This Court has held in cases too numerous to cite that, when a motion for a directed verdict is made by the defendant, the evidence in the cause must be considered most favorably to the plaintiff in determining whether the motion should be granted. Crews v. Sweet, 125 S.C. 303, 306, 118 S.E., 613, 29 A.L.R., 43.

And it has been decided that not only should questions of fact be submitted to the jury when they are in dispute, but also the matter is properly for the jury to pass upon when the question is as to inferences to be drawn from such facts after the facts have been determined. Anderson v. H. B.R.R. L. Co., 134 S.C. 185, 132 S.E., 47.

It has also been held that a case should be submitted to the jury not only when the testimony is conflicting, but likewise when the inferences from it are in doubt. Keistler Co. v. AEtna Insurance Company, Hartford, Conn., 124 S.C. 32, 117 S.E., 70.

However, in applying this well-recognized rule, it must be kept in mind that it is still an indispensable prerequisite that there must be some evidence upon which the rule shall operate. The requirement that the testimony shall be considered in a light most favorable to the plaintiff does not by some legerdemain serve as a substitute for evidence, nor is it of sufficient potency in itself to create and generate evidentiary matter. There must always be present a scintilla of evidence before the rule may be invoked.

In a very recent decision of this Court, Turner v. American Motorists Ins. Co., 176 S.C. 260, 180 S.E., 55, 56, Mr. Justice Bonham, who wrote the opinion, makes some very pertinent observations with reference to the scintilla rule. In this case he says:

"The appellant labors under the erroneous idea that the Supreme Court has overruled the pronounced principle, to wit, if there is any relevant testimony, amounting to a scintilla, it must be left to the jury to determine its force and effect. The meaning of the rule is that there must be some evidence arising out of the testimony which elucidates the issues of fact, and which enables the jury to form an intelligent conclusion. It does not authorize the admission of speculative, theoretical, and hypothetical views. It does not set aside the rule of force in this State relating to res ipsa loquitur, which doctrine does not prevail in this State.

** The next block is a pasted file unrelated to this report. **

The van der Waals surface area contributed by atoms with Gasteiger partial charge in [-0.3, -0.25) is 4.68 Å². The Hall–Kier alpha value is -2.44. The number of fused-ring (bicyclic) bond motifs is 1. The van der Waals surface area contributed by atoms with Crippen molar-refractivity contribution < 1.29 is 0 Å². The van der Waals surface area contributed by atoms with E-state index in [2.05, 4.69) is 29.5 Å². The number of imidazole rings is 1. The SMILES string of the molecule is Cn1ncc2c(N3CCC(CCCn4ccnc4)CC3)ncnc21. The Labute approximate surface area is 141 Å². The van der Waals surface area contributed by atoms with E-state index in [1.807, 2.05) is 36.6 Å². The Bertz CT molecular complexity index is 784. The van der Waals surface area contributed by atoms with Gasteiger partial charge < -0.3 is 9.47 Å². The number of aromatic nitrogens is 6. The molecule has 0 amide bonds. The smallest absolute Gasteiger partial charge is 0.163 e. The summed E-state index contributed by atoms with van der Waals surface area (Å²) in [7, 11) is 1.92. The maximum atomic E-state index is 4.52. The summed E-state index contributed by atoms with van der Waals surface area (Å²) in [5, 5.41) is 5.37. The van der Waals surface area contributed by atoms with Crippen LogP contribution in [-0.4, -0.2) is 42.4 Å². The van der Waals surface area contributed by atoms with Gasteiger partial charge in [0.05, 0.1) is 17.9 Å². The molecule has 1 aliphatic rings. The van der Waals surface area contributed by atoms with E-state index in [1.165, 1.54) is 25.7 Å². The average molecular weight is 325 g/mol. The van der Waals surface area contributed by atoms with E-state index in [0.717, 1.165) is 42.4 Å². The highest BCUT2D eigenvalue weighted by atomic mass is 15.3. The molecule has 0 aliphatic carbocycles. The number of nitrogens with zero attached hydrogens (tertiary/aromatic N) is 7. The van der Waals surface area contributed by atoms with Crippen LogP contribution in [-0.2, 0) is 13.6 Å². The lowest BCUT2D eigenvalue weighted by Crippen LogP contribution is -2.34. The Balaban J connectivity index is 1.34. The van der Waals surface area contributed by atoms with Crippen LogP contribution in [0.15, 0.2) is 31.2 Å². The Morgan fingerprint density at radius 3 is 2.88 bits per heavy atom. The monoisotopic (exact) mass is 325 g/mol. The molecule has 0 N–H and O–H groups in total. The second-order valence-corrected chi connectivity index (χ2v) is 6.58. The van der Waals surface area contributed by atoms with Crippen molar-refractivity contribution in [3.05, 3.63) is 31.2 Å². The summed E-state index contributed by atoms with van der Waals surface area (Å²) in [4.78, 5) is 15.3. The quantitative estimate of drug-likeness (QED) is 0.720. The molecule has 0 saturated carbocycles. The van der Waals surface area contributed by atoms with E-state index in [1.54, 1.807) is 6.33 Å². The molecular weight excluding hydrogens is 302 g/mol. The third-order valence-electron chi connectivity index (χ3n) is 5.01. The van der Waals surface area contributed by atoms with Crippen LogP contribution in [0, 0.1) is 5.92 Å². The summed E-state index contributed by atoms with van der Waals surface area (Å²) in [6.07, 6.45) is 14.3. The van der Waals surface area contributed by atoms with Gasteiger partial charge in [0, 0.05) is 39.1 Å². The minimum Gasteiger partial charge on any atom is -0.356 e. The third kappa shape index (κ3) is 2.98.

* * * Whilst adhering to the scintilla rule, this Court has recognized a rule supplemental to the scintilla rule, which is thus propounded in the case of National Bank v. Thomas J. Barrett, Jr., Co., 173 S.C. 1, 174 S.E., 581, 582: `If it be conceded that there may be deduced by a process of unusual finesse of reasoning that there is a scintilla of evidence * * * nevertheless there is a another rule, more founded upon common sense and reason, to the effect that when only one reasonable inference, not just one inference, but one reasonable, inference, can be deduced from the evidence, it becomes a question of law for the Court, and not a question of fact for the jury.'"

He concludes by stating: "This declaration is but to say that the scintilla of evidence upon which a case should be sent to the jury must be real, material and pertinent and relevant evidence, not speculative and theoretical deductions."

In the instant case we find only speculative and theoretical deductions and not one word of positive evidence or legitimate inference.

Fraud must be proved, and, while it may be proved by circumstantial evidence, it cannot be presumed. Chandler v. Abney, 166 S.C. 532, 165 S.E., 190; Thompson v. Bass, supra.

We have held that, where one acts within his legal rights, fraud will not be presumed. Tolbert v. Roark, 126 S.C. 207, 119 S.E., 571. In the case at bar, the plaintiff's contract was for no definite period, and the defendant was within its rights in discharging him.

The motion for a directed verdict should have been granted.

It is the judgment of this Court that the judgment of the Circuit Court be reversed and that the case be remanded in order that judgment may be entered up in favor of the defendant.


Summaries of

Waring v. South Carolina Power Co.

Supreme Court of South Carolina
Aug 14, 1935
177 S.C. 295 (S.C. 1935)
Case details for

Waring v. South Carolina Power Co.

Case Details


Court:Supreme Court of South Carolina

Date published: Aug 14, 1935


177 S.C. 295 (S.C. 1935)
181 S.E. 1